The shutdown is the Constitution’s fault? Or the Republicans?

A colleague emailed links to these interesting articles on whether there is a Constitutional basis for the current government shutdown. Both are interesting reads from the Washington Post.

The shutdown is the Constitution’s fault.

But it’s not just that Madison’s system is unnecessary. It’s potentially dangerous. Scholars of comparative politics have shown that presidential systems with a separation of executive and legislative functions, like America’s, are considerably more likely to collapse into dictatorship than are parliamentary systems where the executive and legislative branches are merged. That’s because there are competing branches of government able to claim democratic legitimacy and steer the ship of state at the same time — and when they disagree profoundly, there’s no real mechanism for resolving the dispute.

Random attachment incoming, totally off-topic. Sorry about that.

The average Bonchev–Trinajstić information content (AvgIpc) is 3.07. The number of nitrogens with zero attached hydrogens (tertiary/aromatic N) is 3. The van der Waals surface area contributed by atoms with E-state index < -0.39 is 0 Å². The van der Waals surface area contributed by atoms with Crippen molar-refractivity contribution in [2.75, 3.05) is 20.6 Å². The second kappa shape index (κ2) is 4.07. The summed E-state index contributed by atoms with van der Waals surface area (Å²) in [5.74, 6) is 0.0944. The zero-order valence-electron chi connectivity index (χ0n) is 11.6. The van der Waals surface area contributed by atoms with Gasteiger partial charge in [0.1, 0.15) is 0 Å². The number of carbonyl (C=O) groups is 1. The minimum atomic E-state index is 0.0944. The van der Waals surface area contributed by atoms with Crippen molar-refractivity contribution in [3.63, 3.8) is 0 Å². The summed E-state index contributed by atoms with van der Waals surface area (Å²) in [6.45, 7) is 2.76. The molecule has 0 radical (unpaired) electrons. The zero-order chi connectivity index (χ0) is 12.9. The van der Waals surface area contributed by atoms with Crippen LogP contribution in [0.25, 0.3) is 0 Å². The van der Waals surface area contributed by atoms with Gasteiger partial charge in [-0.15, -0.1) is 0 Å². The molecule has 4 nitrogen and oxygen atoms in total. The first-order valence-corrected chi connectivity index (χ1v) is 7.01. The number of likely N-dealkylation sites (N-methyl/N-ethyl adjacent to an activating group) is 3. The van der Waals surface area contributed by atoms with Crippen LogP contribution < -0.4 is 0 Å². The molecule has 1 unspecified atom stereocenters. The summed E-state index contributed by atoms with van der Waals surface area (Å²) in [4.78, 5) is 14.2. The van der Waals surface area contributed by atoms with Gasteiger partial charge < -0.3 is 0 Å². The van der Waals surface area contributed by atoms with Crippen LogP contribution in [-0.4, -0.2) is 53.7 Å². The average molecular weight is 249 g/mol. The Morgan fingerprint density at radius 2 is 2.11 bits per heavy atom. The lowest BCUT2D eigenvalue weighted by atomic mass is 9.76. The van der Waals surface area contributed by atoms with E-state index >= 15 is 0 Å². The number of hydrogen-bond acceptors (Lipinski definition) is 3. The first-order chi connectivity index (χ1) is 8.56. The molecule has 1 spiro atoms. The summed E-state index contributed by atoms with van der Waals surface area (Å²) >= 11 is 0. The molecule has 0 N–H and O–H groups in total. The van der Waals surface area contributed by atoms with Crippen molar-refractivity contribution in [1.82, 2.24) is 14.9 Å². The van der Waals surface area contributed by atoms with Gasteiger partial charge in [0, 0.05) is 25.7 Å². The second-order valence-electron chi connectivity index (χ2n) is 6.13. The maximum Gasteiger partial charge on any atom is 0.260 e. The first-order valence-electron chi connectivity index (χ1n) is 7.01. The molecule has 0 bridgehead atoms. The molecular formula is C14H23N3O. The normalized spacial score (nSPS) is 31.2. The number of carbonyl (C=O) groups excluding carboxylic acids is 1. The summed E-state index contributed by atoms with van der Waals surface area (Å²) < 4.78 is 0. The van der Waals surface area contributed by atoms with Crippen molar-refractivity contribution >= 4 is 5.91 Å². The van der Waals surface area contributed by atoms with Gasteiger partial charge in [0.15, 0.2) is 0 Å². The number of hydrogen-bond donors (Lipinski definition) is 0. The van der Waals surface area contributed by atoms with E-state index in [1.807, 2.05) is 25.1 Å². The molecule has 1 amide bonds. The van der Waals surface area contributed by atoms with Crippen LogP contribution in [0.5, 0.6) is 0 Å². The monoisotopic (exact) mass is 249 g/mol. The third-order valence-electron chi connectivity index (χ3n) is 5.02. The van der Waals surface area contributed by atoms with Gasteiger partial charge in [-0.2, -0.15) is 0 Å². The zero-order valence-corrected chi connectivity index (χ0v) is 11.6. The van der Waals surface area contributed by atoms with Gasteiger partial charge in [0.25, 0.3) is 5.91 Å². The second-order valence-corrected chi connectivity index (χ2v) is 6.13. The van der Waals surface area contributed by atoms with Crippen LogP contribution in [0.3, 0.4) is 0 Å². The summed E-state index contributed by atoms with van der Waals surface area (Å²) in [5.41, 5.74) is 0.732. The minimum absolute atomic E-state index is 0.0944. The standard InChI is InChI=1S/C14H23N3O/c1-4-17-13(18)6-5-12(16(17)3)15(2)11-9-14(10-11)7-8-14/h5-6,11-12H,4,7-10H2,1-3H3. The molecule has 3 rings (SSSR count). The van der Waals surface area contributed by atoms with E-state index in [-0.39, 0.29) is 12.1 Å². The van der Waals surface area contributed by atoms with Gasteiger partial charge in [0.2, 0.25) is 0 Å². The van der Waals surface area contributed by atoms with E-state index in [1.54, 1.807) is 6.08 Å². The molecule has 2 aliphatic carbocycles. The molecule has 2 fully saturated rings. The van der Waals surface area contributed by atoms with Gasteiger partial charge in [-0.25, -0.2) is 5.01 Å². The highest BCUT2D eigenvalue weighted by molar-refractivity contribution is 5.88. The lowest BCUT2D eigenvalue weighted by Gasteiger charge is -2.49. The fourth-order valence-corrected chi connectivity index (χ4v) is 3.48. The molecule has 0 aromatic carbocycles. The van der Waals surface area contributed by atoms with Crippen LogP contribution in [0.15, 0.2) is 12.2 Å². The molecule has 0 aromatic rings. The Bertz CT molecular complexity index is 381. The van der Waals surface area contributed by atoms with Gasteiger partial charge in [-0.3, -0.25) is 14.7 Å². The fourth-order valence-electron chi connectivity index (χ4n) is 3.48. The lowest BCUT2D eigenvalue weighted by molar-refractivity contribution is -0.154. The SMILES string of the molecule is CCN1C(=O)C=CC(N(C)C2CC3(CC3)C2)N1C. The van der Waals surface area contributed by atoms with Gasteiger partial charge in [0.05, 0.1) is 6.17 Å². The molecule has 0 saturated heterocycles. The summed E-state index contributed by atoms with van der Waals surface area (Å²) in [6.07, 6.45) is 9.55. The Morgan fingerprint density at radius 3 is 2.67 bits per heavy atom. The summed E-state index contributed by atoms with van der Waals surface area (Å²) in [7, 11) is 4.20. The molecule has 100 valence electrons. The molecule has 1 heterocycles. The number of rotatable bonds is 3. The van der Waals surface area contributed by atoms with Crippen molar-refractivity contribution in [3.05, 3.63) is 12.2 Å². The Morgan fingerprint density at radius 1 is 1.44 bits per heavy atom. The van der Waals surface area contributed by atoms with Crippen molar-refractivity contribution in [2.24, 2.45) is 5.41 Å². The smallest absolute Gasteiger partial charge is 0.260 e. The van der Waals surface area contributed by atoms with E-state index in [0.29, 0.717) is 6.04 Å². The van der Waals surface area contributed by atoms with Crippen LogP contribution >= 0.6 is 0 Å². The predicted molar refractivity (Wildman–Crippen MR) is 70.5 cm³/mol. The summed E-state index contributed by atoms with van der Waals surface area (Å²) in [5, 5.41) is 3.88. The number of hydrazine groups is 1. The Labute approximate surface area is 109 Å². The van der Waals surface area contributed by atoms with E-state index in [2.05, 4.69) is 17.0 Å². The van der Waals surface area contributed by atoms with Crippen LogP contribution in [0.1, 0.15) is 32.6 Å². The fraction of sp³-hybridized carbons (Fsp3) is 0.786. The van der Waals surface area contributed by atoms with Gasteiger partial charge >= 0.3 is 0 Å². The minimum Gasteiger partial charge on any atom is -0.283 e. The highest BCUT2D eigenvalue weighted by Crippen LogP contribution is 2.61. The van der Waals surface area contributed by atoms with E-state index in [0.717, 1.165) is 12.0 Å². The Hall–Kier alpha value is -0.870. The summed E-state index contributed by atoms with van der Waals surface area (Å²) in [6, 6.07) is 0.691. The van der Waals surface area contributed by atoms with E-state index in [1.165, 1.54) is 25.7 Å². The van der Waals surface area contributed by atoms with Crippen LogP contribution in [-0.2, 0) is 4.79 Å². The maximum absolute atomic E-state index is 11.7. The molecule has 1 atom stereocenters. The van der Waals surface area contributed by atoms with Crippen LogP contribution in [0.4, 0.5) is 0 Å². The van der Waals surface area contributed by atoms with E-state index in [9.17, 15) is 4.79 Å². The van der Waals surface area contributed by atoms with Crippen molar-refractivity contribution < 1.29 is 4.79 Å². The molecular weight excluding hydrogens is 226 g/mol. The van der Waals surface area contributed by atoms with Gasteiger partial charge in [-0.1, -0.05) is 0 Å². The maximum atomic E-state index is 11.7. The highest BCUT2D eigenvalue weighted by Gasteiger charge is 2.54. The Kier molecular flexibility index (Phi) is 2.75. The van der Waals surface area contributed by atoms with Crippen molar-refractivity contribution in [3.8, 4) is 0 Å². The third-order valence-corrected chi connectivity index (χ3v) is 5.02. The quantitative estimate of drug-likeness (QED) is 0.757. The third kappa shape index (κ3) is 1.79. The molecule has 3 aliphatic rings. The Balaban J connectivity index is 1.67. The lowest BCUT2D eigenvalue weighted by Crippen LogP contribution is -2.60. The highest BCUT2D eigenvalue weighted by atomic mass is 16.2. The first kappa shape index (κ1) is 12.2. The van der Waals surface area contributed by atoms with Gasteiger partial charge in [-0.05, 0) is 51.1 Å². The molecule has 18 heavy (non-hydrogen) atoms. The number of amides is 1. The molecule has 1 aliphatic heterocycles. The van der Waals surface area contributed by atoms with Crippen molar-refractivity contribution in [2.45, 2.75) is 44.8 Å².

And the rebuttal:

It’s not Madison. It’s the Republicans.

But in my view, the problem isn’t system impasse; it’s that one of today’s parties is attempting to function under a “principle” of rejecting compromise.

 

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